An array of sewing machines, measuring instruments and scissors are typically strewn across sophomore elementary education major Gaby Duncan’s dining room table at home. Over the summer, when Duncan’s mother, Dora Duncan, and aunt, Mary Cossio, would get home from work, one could usually find the family of three amidst the jumble.

Now, Gaby can be found organizing her hand-crafted lanyards — each with its own pattern — in between classes. They’re vibrant, with colors like crimson, neon pink and bright green. For Gaby, these lanyards represent her Peruvian culture, which she wishes to share with others through a common student necessity.


Each lanyard is unique, each of them donning a different pattern inspired by Peruvian styles.

“For my family, it’s something way more personal,” Gaby said. “Because we’re Peruvian, and now I’ve used these lanyards, and so do my close friends.”

Gaby searched for a way to showcase her culture while also making herself feel more at home at JMU. She also noticed that Peruvian culture was missing on campus, so she began looking for a way to change it. As a member of a family that constantly stays in touch with its heritage, she said it’s important to bring that identity to her school.

When she went to Cossio and Dora for help, they were immediately on board.

While brainstorming, the ladies thought of items they could sew. In Peru, everyone knows how to sew, Dora said, so it seemed like the obvious option. 

When Cossio went on a trip to Peru, she became inspired to make a craft with fabrics she’d seen, giving Gaby and Dora ideas for something to bring to JMU.

“You can have all the colors. They are original from Peru,” Cossio said. “And they have a design from the Andes.”

Next, they needed to decide what to create, but making clothes seemed like too much. Gaby noticed that many students own lanyards and use them to hold things like dorm keys and JACards, so she took the idea for personally crafted lanyards and ran with it. Once Gaby and her family spoke over the phone and picked out which patterns and colors of fabrics they’d like to use, they were ready to put their plan into action.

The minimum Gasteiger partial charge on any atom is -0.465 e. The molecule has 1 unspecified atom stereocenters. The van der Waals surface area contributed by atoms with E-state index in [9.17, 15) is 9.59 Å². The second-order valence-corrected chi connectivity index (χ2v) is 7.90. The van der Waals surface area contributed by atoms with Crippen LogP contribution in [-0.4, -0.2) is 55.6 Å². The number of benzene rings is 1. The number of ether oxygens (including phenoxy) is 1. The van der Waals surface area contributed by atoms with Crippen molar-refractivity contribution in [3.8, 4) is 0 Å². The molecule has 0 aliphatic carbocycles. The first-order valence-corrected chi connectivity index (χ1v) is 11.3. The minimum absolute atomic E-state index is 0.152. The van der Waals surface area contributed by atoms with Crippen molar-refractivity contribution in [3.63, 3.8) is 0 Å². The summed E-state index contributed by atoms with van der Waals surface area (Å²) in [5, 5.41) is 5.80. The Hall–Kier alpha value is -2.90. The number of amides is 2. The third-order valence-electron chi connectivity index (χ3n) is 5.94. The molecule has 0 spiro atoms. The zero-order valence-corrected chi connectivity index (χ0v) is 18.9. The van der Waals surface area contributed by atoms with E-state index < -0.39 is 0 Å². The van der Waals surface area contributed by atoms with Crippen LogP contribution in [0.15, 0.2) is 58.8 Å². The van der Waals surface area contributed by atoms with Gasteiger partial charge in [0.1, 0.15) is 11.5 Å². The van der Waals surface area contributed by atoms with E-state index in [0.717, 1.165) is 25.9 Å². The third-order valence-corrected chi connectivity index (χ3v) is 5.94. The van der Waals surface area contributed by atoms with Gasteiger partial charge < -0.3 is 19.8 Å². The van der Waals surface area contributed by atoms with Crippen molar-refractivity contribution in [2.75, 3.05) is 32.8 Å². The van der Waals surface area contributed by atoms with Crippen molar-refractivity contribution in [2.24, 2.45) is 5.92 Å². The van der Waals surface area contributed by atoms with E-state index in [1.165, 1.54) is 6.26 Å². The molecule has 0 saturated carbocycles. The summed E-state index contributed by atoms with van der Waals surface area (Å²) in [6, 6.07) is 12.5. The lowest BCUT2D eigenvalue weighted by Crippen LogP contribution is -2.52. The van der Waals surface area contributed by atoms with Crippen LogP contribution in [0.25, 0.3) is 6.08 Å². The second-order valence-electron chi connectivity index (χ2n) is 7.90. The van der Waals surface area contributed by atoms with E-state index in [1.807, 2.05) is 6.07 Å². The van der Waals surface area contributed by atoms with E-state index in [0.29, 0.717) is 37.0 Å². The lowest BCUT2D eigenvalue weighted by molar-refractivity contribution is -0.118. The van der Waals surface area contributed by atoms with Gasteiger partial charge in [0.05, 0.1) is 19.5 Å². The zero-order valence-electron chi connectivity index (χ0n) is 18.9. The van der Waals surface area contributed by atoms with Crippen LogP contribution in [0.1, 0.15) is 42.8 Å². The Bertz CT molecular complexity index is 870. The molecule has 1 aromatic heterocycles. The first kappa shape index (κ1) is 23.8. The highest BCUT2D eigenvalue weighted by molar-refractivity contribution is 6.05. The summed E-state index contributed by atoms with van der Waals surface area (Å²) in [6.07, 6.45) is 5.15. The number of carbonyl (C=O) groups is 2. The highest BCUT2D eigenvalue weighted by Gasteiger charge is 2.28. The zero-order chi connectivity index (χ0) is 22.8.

When Gaby and her family sit down to make the lanyards, they follow a specific process. It begins with choosing the patterns, then cutting, measuring and folding the fabric. Next, they sew the pieces together, finally attaching a keychain. The steps are fairly simple but require a few hours to complete. Once they’re done, Gaby takes photos and posts them on her Facebook page. She sells them for $10 and accepts orders through private messages.

“It’s not like work; it’s like something fun,” Dora said. “I love it, I enjoy to see the colors, so we have fun.” 

Gaby’s favorite step in the process is seeing the end result. Holding the completed product is the best part since she tends to get impatient, she said. For Dora, the fabric’s colors and patterns are what she enjoys most. 

Gaby said she thinks students have something to gain from these lanyards. As a Hispanic minority, she feels it’s important to share her upbringing with other students to introduce more diversity to the university.

“I hope that they just feel like they have a little piece of, like, the world,” Gaby said. “The fabric is directly from Peru. Hopefully, they’ll search [Peru] up and want to visit — it’s very beautiful.”

Rebecca Johnson, a sophomore dance education major who bought a lanyard from Gaby, said that she also believes the business “brings a little bit of culture.” 

“It’s something handmade,” Johnson said. “You’re supporting someone’s family that actually needs the support over in Peru. It’s a community you don’t hear much about here at JMU.”

Gaby’s hope is that, through her business, more students catch a glimpse of a culture different than their own and find a shared love for Peru. She said it’s a unique and personal way for her to leave her mark on JMU and a way of finding a place for herself on campus. Seeing people walking around campus wearing her lanyards shows her an appreciation of her heritage, she said.

“It just made me feel like I had something to do and something to bring to JMU,” Gaby said. “It feels more at home for me.”

Contact Paige Pettry at For more on the culture, arts and lifestyle of the JMU and Harrisonburg communities, follow the culture desk on Twitter @Breeze_Culture.